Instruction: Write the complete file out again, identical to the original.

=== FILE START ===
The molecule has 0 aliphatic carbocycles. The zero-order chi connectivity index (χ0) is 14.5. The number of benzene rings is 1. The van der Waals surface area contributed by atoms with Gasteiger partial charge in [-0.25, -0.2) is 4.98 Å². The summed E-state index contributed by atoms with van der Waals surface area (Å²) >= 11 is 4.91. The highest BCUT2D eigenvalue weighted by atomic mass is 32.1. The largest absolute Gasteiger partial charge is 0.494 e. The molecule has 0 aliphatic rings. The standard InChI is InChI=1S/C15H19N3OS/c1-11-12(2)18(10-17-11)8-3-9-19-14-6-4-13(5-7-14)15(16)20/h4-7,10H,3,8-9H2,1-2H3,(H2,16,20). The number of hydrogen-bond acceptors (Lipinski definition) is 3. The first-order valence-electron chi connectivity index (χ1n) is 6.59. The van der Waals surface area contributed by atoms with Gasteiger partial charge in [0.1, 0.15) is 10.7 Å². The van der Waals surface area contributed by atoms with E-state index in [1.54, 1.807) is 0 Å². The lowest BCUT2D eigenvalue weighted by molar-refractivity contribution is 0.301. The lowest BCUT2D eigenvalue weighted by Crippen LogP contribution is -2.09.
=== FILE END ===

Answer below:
The molecule has 0 aliphatic carbocycles. The zero-order chi connectivity index (χ0) is 14.5. The number of benzene rings is 1. The van der Waals surface area contributed by atoms with Gasteiger partial charge in [-0.25, -0.2) is 4.98 Å². The summed E-state index contributed by atoms with van der Waals surface area (Å²) >= 11 is 4.91. The highest BCUT2D eigenvalue weighted by atomic mass is 32.1. The largest absolute Gasteiger partial charge is 0.494 e. The molecule has 0 aliphatic rings. The standard InChI is InChI=1S/C15H19N3OS/c1-11-12(2)18(10-17-11)8-3-9-19-14-6-4-13(5-7-14)15(16)20/h4-7,10H,3,8-9H2,1-2H3,(H2,16,20). The number of hydrogen-bond acceptors (Lipinski definition) is 3. The first-order valence-electron chi connectivity index (χ1n) is 6.59. The van der Waals surface area contributed by atoms with Gasteiger partial charge in [0.1, 0.15) is 10.7 Å². The van der Waals surface area contributed by atoms with E-state index in [1.54, 1.807) is 0 Å². The lowest BCUT2D eigenvalue weighted by molar-refractivity contribution is 0.301. The lowest BCUT2D eigenvalue weighted by Crippen LogP contribution is -2.09.